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Jan Nedergaard talks with ScienceWatch.com and answers a few questions about this month's Fast Moving Front in the field of Biology & Biochemistry. The author has also sent along images of his work.
Jan Nedergaard Article: Brown adipose tissue: Function and physiological significance
Authors: Cannon, B;Nedergaard, J
Journal: PHYSIOL REV, 84 (1): 277-359 JAN 2004
Addresses: Stockholm Univ, Arrhenius Labs F3, Wenner Gren Inst, SE-10691 Stockholm, Sweden.
Stockholm Univ, Arrhenius Labs F3, Wenner Gren Inst, SE-10691 Stockholm, Sweden.

 Why do you think your paper is highly cited? Does it describe a new discovery, methodology, or synthesis of knowledge?

It represents the most updated general and critical overview of what is known about brown adipose tissue physiology and the underlying cellular and molecular processes. It was published at a time which coincided with an accelerating interest in brown adipose tissue.

Figure 1. The acute processes leading to heat production in a brown adipocyte.

Figure 2. The relationship between brown fat cells, muscle cells and white fat cells.

Figure 3. Where active brown adipose tissue may be found in adult humans.

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It's clearly a synthesis of knowledge, leading to the identification of several issues that require experimental clarification.

 Would you summarize the significance of your paper in layman's terms?

With many scientists entering the brown adipose tissue field, there is a necessity for an accessible source of information written by scientists with lengthy experience in the field. What we especially attempted in this paper was to arrive at clear statements on different discussed issues; these statements may not necessarily withstand the pressure of time, but they present the new worker in the field with a coherent picture of the scientific markers in this field.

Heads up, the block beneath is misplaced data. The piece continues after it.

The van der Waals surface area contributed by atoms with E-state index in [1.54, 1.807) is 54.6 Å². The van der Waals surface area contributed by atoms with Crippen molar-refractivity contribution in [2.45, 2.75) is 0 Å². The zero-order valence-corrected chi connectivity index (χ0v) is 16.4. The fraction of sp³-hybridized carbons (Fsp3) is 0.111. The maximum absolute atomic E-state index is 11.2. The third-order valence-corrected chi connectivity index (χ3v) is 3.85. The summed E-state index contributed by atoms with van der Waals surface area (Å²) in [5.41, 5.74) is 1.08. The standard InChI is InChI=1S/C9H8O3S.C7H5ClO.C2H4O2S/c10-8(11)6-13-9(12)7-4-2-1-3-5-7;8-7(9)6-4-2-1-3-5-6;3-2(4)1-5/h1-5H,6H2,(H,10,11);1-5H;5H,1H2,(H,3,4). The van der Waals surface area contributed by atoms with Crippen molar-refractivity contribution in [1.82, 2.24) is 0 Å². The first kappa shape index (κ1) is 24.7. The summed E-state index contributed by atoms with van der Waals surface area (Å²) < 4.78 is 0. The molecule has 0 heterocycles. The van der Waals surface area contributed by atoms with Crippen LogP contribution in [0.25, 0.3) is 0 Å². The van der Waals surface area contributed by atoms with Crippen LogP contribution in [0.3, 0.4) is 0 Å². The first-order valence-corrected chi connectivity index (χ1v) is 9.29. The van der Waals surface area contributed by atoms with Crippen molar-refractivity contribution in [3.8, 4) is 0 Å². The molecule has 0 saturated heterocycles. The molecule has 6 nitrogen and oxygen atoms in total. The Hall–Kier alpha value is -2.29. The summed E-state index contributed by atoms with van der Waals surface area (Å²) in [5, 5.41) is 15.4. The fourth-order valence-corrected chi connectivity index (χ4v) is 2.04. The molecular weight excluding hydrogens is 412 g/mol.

How did you become involved in this research and were any particular problems encountered along the way?

I have been working on brown adipose tissue for, at the time of the article's publication, nearly 30 years, and now even longer as I still pursue these issues. When I first became involved, it was in a purely scientific field of study which was not intended to lead to benefits for mankind other than a greater general understanding. It has rewardingly turned out that this basic research—as with other types of scientific investigation—can often point toward developments of understanding which may lead to new avenues in practical life.

 Where do you see your research leading in the future?

The developments in the field that occurred after this paper had been published have been impressive, with three major breakthroughs within the last several years: an unexpected understanding of the origin of the brown fat cells, demonstrations that the tissue actually protects against obesity and the realization that active brown adipose tissue is found in adult humans.

 Do you foresee any social or political implications for your research?

An understanding of one of the reasons for obesity—i.e., an absence of active brown adipose tissue—may reasonably be said to have potential social effects, especially if this knowledge can lead toward real possibilities to counteract obesity.

Jan Nedergaard, Ph.D.
Professor
The Wenner-Gren Institute
The Arrhenius Labs
Stockholm University
Stockholm, Sweden
Web

KEYWORDS: UNCOUPLING PROTEIN GENE; DIET-INDUCED THERMOGENESIS; SYMPATHETIC-NERVOUS-SYSTEM; COLD-ACCLIMATED RATS; MESSENGER-RNA EXPRESSION; CORTICOTROPIN-RELEASING-FACTOR; HORMONE-SENSITIVE LIPASE; BETA-ADRENERGIC STIMULATION; NON-SHIVERING THERMOGENESIS; GROWTH-FACTOR-I.

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2009 : November 2009 - Fast Moving Fronts : Jan Nedergaard on Brown Adipose Tissue
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